Now that genetic testing is kind of trendy thanks to home DNA tests, more people are curious about how their genes impact their health. And as more people learn about their own health history, they might also be wondering how their genetic makeup will affect their future offspring's health.
"We all carry changes in our genes — we can call them variants or mutations — and it’s totally normal to be a carrier of a recessive genetic disease," says Katie Sagaser, MS, CGC, a prenatal and preconception genetic counselor at Johns Hopkins Medical. Pre-pregnancy or preconception genetic testing can help couples identify reproductive risks that they might encounter, based on genetic mutations that each partner carries, she says. While you can't take these pre-pregnancy tests at home, they are available through genetic counselors.
But like pretty much everything involved with pregnancy and childbirth, deciding to get genetic testing before you get pregnant is a very personal decision. The most common reason why people seek out genetic counseling before getting pregnant is to see if they're a carrier for certain genetic conditions, Sagaser says. The whole goal of this is to give couples knowledge of their risk so they can make their own informed decisions about reproduction, she says. Some people are eager to learn about their genes, so that they know what their options are before getting pregnant, and others would rather take their chances. So, it's complicated.
Whether you're thinking about getting pregnant in the future or just wondering what genetic testing involves, here are some questions you may have about pre-pregnancy genetic counseling:
The main type of testing that people do before having a kid is something called "carrier screening," which looks at you and your partner's DNA (usually collected from saliva or blood) to see if someone carries a genetic change (aka mutation) for certain disorders, says Lauren Westerfield, MS, CGC, a genetic counselor and clinical instructor at Baylor College of Medicine, who specializes in preconception testing and screening. While carrying a genetic mutation won't make someone sick, if their partner carries a risk factor or mutation for the same disease, their kid could be born affected with it. "It’s basically spell-checking your genes, and saying, are there any changes that this gene could keep it from something or pose a risk to a future pregnancy," she says.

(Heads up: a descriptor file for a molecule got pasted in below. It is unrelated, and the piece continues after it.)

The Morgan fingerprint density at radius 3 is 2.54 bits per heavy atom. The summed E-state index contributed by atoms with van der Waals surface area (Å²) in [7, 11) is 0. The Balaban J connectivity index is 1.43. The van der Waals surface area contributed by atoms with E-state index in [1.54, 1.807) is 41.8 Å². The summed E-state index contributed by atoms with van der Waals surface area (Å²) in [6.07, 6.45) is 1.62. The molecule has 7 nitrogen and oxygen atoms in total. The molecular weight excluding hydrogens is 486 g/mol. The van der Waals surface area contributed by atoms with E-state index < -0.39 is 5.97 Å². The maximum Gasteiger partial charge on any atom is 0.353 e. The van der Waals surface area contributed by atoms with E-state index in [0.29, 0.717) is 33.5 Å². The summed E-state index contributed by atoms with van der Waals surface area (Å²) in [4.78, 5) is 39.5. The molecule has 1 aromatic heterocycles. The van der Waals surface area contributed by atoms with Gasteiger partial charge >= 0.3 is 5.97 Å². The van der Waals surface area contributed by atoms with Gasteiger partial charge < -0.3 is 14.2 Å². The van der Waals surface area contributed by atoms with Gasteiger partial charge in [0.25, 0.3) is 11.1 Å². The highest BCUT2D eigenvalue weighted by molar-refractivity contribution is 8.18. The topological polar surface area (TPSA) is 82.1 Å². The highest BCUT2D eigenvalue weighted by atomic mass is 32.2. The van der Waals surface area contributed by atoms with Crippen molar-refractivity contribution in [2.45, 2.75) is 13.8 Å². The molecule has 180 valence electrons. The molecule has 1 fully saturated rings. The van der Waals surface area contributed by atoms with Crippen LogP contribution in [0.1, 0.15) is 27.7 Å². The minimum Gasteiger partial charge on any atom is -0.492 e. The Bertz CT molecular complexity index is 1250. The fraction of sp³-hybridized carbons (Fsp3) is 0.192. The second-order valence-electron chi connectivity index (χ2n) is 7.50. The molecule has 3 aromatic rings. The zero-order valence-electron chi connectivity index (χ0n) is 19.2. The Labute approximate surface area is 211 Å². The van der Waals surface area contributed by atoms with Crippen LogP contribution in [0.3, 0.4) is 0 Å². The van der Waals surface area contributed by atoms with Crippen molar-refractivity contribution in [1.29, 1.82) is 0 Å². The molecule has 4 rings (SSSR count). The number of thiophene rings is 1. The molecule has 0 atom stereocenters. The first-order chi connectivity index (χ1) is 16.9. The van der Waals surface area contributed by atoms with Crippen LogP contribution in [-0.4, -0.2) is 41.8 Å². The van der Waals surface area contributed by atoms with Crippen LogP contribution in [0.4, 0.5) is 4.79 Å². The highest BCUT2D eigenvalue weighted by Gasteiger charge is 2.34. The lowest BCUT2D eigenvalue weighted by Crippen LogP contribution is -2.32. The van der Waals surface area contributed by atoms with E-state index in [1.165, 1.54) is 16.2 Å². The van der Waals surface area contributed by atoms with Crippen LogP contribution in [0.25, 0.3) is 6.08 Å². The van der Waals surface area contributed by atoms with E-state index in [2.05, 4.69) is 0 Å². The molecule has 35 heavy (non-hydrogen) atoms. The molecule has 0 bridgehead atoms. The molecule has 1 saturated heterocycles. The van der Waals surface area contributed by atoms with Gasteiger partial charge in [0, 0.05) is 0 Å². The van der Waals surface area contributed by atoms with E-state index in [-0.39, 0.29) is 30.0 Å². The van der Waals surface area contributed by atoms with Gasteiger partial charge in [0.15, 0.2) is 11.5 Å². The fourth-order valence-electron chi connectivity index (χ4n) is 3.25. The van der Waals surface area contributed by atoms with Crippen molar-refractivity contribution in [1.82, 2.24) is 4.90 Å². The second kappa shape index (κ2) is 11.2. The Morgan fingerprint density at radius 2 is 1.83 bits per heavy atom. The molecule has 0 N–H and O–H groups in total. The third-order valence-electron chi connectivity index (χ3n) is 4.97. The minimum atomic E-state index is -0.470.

Most of the time, genetic counselors will test for panels, or groups, of genetic conditions. It can be between 5-10 or even up to 100 conditions, Westerfield says. Some common examples include cystic fibrosis, spinal muscle atrophy, and Tay-Sachs disease, Sagaser says.
Some Ob/Gyns will bring up the option of genetic testing during your regular checkup, Westerfield says. If a doctor recommends testing, usually your insurance will cover the cost, otherwise it can cost between $100 and more than $2,000, according to the National Institutes of Health. Or often people seek out genetic testing because they know they have a family history of a certain condition, Sagaser says. Based on decades of research, geneticists know that certain conditions tend to cluster in certain ethnic groups (for example, people of Ashkenazi Jewish heritage may have an increased risk of developing Tay-Sachs disease), so sometimes people want to know if they're at a higher risk.
Other times, people are just "information-seekers" who want to know as much as they can before getting pregnant, Westerfield. "Really, genetic carrier screening can be helpful for any human who's thinking of reproducing," Sagaser says. If you're interested in getting pre-pregnancy genetic testing, you can use the National Society of Genetic Counselors' website and search for ones in your area.
Nope. Westfield says she likes to think of genetic testing as a tool. "You have lots of tools in your tool kit, but you don't necessarily need to use all of them at once," she says. For some families, genetic testing would be very helpful to them. For other families, it's a tool they're okay not using. "There's no right or wrong answer," she says. "What's most important is that the family is educated so they can make the decision they feel is best for them — whether that's genetic testing or not."